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First person: Swimmer/diver Travis Adams

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By Laura Clark

Rocket senior Travis Adams will be competing in the 1-meter diving event Saturday and 100 breaststroke today in the Region 3 meet. Adams won the regional diving meet as an eighth grader, and has since competed in four state meets, placing 24th, 23rd, 19th and 19th.

He’s been a diver for seven years. This year was his first to swim.

  On getting into swimming:

I had a stress fracture late in the cross-country season, and ended up having to do non-impact sports. After winter break, I decided I wanted to get back on the board. I couldn’t miss out my senior year.

I got in the pool and started swimming because its low resistance, and that’s what the orthopedist said to do. I was in a boot for six weeks.

I never wanted to swim. I always wanted to focus on diving, so it’s kind of ironic that this year I’m in the pool swimming and that’s all I could do.

  On his rookie swimming season:

I have zero technique when it comes to swimming, because I never swam. The first couple weeks I came early, and he [coach J.P. LaVertu] worked with me on flip turns and stuff. It’s been difficult to find a technique.

When I was out during cross country season, I lost a bit of conditioning. Once I got in the pool, the breathing killed me. I kept telling coach, “I want to swim breast.” Finally he put me in it, and I’ve been swimming it ever since. I was like, “I told you.”

No flip turns, and I need to breath.

I probably won’t make finals. I’d have to drop 10 seconds. I don’t foresee that happening.

  On the differences between swimming and diving:

Diving is a completely mental sport. If you don’t have the mental capacity to do it, you might as well count it out. It’s so much body control that has to go on in your mind, and you have to block out everything.

That’s the thing about swimming, you get in, do the laps, and ham it up with the guys. It’s that team atmosphere that I’ve enjoyed.

  On how swimming has helped diving:

But it’s really helped me out a lot with strengthening my upper body. All my diving career I’ve been underweight, I guess. I’ve been really skinny. But now I’ve put on some muscle mass.

  On his best dive:

We call it ‘the magic trick,’ because no one ever does it. I do an inward flip with a full twist. That’s become my favorite dive.

I really wish I had two more weeks of practice, because a week and a half ago I did a front somersault with a double twist. I was going crazy. I was ecstatic over it.

But when it comes down to it point-wise, if I get 8s or 9s on my front flip with a full instead of my front flip with a double getting 5 1/2s or 4 1/2s, it’s a fine line on whether to do it or not. I don’t feel like I’m consistent with it enough to perform it at regionals.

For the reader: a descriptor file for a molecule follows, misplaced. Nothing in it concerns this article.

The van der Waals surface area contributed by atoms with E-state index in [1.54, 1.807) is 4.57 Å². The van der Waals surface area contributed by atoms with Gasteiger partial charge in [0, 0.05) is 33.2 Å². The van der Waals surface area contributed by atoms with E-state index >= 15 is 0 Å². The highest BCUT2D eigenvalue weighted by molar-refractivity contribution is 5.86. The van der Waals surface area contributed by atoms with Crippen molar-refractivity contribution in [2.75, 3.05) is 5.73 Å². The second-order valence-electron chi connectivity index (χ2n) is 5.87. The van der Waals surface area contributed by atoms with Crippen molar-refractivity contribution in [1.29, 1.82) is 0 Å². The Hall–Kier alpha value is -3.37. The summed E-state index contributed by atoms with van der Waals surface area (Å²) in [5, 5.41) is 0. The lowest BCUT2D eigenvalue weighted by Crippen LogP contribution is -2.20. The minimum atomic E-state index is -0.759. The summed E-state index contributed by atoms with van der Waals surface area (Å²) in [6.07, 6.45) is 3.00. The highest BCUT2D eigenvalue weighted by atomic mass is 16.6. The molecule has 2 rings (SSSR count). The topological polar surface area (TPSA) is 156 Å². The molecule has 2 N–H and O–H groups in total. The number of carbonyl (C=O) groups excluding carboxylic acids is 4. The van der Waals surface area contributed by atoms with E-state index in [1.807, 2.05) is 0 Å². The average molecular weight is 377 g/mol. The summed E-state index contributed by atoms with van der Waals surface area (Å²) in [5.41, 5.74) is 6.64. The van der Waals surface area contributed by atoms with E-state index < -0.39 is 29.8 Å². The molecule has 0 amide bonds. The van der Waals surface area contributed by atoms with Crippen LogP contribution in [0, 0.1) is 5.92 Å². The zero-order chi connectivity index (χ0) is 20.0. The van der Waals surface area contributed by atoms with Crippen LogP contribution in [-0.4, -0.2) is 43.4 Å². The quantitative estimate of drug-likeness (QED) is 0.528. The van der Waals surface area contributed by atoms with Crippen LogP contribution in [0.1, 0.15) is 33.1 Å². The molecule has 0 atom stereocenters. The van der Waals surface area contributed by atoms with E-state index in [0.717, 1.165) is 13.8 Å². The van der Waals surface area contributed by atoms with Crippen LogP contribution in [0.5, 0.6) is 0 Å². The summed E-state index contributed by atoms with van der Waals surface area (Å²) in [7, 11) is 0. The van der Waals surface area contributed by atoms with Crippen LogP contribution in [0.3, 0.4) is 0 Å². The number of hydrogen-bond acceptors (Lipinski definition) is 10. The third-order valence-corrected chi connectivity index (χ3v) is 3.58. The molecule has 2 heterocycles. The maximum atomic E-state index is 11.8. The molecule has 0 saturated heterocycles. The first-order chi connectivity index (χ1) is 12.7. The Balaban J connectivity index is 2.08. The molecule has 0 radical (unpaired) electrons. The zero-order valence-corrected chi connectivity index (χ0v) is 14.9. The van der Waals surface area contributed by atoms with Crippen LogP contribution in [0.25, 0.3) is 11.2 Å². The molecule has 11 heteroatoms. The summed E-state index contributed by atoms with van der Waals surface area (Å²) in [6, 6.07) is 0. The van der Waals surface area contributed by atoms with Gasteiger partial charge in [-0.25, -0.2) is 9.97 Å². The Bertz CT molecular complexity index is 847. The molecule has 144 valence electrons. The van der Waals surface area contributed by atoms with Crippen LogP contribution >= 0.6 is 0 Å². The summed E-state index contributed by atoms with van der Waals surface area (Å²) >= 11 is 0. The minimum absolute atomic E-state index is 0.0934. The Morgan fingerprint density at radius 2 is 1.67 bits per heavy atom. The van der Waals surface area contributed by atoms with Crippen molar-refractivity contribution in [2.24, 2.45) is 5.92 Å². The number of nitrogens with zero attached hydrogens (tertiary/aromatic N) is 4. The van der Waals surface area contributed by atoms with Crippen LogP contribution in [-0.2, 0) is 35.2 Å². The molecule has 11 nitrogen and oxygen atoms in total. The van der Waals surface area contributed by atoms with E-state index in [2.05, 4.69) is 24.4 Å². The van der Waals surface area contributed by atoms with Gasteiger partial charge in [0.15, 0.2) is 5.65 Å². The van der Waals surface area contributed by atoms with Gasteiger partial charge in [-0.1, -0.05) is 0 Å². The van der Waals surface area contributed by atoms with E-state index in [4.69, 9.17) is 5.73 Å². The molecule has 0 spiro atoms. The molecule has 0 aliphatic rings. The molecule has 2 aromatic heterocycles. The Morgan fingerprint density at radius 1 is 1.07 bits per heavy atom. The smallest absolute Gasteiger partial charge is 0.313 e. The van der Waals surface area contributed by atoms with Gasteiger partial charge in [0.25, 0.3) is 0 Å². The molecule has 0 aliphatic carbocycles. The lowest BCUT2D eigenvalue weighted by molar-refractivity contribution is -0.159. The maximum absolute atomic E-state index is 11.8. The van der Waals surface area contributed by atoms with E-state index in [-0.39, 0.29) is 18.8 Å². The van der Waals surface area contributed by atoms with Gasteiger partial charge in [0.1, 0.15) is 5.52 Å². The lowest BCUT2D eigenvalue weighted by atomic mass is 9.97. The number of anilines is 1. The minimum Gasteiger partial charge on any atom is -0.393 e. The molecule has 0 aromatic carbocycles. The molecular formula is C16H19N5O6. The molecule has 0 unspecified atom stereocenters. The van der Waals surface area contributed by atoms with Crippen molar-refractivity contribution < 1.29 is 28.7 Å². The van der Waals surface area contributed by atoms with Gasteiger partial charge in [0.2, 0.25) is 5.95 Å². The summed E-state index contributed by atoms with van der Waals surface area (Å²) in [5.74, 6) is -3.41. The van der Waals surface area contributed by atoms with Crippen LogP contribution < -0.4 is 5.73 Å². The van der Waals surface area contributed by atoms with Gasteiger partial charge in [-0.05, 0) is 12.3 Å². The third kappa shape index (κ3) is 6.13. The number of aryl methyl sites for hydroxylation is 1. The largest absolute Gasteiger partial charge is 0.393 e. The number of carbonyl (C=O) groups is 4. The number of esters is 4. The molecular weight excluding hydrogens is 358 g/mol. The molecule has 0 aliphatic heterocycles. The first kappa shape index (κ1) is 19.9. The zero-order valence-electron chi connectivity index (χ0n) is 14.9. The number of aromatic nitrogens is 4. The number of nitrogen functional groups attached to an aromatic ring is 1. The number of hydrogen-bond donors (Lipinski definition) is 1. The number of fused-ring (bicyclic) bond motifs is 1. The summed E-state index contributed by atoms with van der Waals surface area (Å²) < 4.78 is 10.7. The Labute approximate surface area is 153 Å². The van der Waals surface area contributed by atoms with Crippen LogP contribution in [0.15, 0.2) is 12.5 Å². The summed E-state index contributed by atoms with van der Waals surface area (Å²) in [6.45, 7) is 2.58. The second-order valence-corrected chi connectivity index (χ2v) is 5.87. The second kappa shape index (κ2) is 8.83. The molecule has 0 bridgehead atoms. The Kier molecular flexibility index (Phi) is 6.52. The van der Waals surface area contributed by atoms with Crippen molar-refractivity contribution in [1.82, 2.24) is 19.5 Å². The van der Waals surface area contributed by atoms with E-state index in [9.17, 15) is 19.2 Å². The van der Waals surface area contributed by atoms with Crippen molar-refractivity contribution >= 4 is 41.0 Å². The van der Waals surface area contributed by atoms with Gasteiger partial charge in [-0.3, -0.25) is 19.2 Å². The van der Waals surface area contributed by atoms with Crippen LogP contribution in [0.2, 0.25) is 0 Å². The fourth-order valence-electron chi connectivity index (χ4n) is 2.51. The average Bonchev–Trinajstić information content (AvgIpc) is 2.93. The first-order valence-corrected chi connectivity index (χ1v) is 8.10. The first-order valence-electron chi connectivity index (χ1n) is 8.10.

On how his dives have changed:

I used to do a lot of straight [form]. When I went to Louisville [to train] they got me into tuck. Now coach Sarah [Adkins] is trying to get me to do pike. It’s been weird the way I’ve adjusted to a lot of things.

I’ve really become a twister, I think. Last year, we were really pushing to do a 1½ with a full twist for regionals. I feel like I’ve got enough height this year with the added weight and muscle mass. But with the crunch time that we’re in it’s not feasible.

A lot of my diving has been finesse, very graceful off the board. That’s what’s scored me the points. But when you get to state, people have finesse and DD [degree of difficulty for certain dives]. You have to live with what you have.

  On adjusting goals:

It’s been really hard, because I’m a perfectionist. I set out to really have fun this year. I know where I was last year, so I’m going to do what I can to get there. It’s been really hard because I want to be so sharp and make my entries so clean.

Sarah said, “Remember what you said at the beginning, you want to have fun. Don’t kill yourself over this. You’ve had your stress fracture injury and you can’t help that.”

  On the dive he dreads:

I had some bad experiences with reverses. Last year I was throwing a reverse double, and I almost broke my nose with my knee. I’ve always had an inner fear of reverses, because it’s a blind dive. I know where I’m going but you can’t spot it as well as you can others. I don’t like coming back towards the board.

  On after graduation:

My first college choice doesn’t have a dive team. The Centre coach has contacted me about coming down to talk about the dive team. Centre’s my first choice instate. I also know some people with the Kentucky team that said I could possibly walk on.

Centre’s my first choice though. Why not? I think it would give me the opportunity to advance what I have. But I want to get involved in student government and service organizations and really get involved with campus that way, and I don’t know if diving would take so much of my time that I couldn’t handle that and school at the same time. That’s the only thing I’m going to really have to look at.